Stockholm (HedgeNordic) – Digitalization is changing many facets of every industry, including healthcare. In response to the rapidly accelerating digital transformation within healthcare, last year the team running Rhenman Healthcare Equity L/S added the “healthcare information technology” sector as a fifth leg of its diversified healthcare-focused portfolio.
Managed by a team of three portfolio managers led by Henrik Rhenman and Susanna Urdmark, Rhenman Healthcare Equity L/S seeks to achieve diversification through exposure to different subsectors within the healthcare space. “We have been working to achieve diversification since the inception of the fund,” says Susanna Urdmark, who co-heads the team that runs the healthcare-focused hedge fund alongside founder Henrik Rhenman. “Even though we are still within healthcare broadly, we do invest in different subsectors to achieve diversification.” Before last year’s addition of “healthcare IT” as the fifth subsector, the previous subsectors included: biotechnology, pharmaceuticals, medical technology and healthcare services.
“Even though we are still within healthcare broadly, we do invest in different subsectors to achieve diversification.”
“With several properties distinct for these companies and their business models, we did not think healthcare IT could be included in any of the other subsectors,” Urdmark explains the addition of the fifth leg. “Medical technology, for instance, involves bringing new technologies to solve very specific medical problems, such as a hip or knee replacements or putting a stent in your heart,” she elaborates. Healthcare IT, however, is very different. Healthcare IT can refer to the use of technologies, IT tools, or software designed to improve various aspects of the healthcare system, including enhancing hospital and administrative productivity, providing new insights into medicines and treatments, or improving the overall quality of care provided. “We thought that it would make sense to add another leg within our portfolio.”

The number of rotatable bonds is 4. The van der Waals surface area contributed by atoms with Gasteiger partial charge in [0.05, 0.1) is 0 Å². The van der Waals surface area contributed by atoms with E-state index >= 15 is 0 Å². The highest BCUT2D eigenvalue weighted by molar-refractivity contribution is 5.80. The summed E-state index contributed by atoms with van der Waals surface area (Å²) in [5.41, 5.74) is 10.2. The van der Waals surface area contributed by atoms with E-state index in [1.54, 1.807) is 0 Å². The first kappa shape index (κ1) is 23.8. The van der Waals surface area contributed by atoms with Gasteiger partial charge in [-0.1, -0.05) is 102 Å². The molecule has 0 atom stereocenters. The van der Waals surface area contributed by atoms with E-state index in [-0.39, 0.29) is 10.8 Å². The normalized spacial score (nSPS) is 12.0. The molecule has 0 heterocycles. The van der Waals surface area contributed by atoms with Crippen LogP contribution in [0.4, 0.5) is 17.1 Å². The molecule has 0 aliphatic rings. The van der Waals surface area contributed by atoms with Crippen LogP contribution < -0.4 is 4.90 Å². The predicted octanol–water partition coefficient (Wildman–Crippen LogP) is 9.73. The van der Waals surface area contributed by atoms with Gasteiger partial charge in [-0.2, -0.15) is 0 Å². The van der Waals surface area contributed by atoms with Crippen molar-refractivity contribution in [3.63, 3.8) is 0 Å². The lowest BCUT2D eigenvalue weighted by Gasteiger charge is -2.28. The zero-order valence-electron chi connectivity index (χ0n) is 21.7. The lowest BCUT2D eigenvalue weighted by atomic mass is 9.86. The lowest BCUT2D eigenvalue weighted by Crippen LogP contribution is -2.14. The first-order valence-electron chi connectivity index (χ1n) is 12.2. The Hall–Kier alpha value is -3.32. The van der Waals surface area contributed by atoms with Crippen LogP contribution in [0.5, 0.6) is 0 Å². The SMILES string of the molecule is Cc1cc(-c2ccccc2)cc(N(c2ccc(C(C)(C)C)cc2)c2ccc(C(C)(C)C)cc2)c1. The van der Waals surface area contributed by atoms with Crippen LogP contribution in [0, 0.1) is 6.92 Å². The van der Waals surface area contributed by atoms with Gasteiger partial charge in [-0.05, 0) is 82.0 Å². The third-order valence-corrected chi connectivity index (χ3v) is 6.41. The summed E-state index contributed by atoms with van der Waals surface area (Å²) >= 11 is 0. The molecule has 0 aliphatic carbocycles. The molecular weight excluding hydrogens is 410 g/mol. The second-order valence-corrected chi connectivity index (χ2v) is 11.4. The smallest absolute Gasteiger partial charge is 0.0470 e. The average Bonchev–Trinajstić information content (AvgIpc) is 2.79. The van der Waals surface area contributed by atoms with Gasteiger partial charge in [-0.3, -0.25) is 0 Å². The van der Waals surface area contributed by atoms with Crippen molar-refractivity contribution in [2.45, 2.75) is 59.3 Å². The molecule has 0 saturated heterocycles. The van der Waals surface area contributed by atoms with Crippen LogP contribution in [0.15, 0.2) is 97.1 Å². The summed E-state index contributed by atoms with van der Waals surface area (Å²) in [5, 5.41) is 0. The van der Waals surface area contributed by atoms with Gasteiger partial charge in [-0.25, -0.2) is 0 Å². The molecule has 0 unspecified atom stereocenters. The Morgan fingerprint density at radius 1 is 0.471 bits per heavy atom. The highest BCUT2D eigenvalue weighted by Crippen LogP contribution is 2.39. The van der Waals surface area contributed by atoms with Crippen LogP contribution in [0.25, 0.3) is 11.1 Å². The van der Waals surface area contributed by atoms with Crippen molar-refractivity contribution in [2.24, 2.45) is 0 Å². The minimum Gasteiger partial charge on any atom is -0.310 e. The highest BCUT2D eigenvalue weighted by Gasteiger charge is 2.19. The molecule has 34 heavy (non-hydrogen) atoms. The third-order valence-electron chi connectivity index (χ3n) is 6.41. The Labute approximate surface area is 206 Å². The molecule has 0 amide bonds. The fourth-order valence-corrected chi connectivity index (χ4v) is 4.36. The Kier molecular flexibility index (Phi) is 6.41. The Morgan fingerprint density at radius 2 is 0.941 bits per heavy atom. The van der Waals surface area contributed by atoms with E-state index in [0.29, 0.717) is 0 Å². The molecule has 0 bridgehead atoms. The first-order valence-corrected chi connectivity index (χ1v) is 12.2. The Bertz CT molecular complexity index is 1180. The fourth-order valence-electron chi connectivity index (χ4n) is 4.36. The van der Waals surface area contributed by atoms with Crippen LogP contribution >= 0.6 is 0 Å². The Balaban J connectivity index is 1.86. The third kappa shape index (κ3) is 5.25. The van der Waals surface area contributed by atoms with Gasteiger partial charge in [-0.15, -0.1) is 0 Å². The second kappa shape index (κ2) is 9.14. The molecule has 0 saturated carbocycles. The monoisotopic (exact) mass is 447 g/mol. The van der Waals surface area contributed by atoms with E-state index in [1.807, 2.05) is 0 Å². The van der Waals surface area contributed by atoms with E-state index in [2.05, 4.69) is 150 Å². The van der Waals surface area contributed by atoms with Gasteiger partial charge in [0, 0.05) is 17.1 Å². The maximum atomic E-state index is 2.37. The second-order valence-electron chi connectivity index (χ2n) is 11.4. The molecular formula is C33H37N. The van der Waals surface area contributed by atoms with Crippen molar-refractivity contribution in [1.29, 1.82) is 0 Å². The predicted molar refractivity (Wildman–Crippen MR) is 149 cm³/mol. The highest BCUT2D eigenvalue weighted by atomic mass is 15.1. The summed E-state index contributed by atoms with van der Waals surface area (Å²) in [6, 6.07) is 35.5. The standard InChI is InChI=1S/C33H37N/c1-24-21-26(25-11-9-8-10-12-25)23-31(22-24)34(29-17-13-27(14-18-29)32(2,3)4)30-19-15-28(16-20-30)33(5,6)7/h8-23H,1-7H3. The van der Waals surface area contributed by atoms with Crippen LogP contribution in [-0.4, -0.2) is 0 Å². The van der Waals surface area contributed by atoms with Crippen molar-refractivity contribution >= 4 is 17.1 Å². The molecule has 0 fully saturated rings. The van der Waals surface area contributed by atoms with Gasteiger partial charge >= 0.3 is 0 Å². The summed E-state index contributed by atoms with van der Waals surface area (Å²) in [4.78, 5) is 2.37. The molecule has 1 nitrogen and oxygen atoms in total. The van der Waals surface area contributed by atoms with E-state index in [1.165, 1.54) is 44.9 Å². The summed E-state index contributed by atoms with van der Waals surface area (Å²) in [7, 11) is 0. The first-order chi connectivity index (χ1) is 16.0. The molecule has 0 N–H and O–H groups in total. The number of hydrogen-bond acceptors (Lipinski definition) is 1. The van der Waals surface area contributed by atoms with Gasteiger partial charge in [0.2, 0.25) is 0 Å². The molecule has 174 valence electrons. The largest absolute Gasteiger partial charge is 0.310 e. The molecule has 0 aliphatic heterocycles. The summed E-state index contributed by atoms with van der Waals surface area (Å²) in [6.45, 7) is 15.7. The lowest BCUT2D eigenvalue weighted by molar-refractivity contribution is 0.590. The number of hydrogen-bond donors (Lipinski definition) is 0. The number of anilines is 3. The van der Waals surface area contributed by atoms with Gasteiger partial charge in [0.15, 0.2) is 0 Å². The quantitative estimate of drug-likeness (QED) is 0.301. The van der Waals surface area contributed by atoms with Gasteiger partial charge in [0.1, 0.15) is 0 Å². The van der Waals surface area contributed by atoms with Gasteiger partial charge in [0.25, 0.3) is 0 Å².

“With several properties distinct for these companies and their business models, we did not think healthcare IT could be included in any of the other subsectors,”
Digitalization Within Healthcare
There are two main forces driving digitalization within the healthcare industry. “On the one hand, the development is driven by payers and providers, because they want to address the waste issue in healthcare,” argues Urdmark. “There are billions of dollars that go to waste because the systems are not delivering care in an efficient manner.” The coronavirus pandemic has also accelerated digital transformation within the industry.
“The pandemic put a great focus on digitalization because there was no way to deliver care unless you had a different solution to the restrictions to meet in person,” explains Urdmark. Secondly, with consumers becoming more diligent and informed about their health through unprecedented access to information, the digitalization of healthcare has received an additional boost. “Consumers or patients have traditionally been passive receivers of care. Through technology in so many other areas and aspects of our lives, the consumer wants to be more involved in the decision-making that takes place around their care,” says Urdmark. This development has boosted growth in areas such as virtual care, mental care, remote monitoring of chronic patients, among others.
“The pandemic put a great focus on digitalization because there was no way to deliver care unless you had a different solution to the restrictions to meet in person.”
Care delivery has been one of the many beneficiaries of digital transformation, with drug development also set to benefit from digitalization. “There are a lot of solutions that could improve efficiency and enhance decision-making to help drug development companies make safer and better decisions that can improve success rates in drug development,” argues Urdmark. “There is an abundance of opportunities to improve efficiency and optimize decision-making in a lot of areas within healthcare.”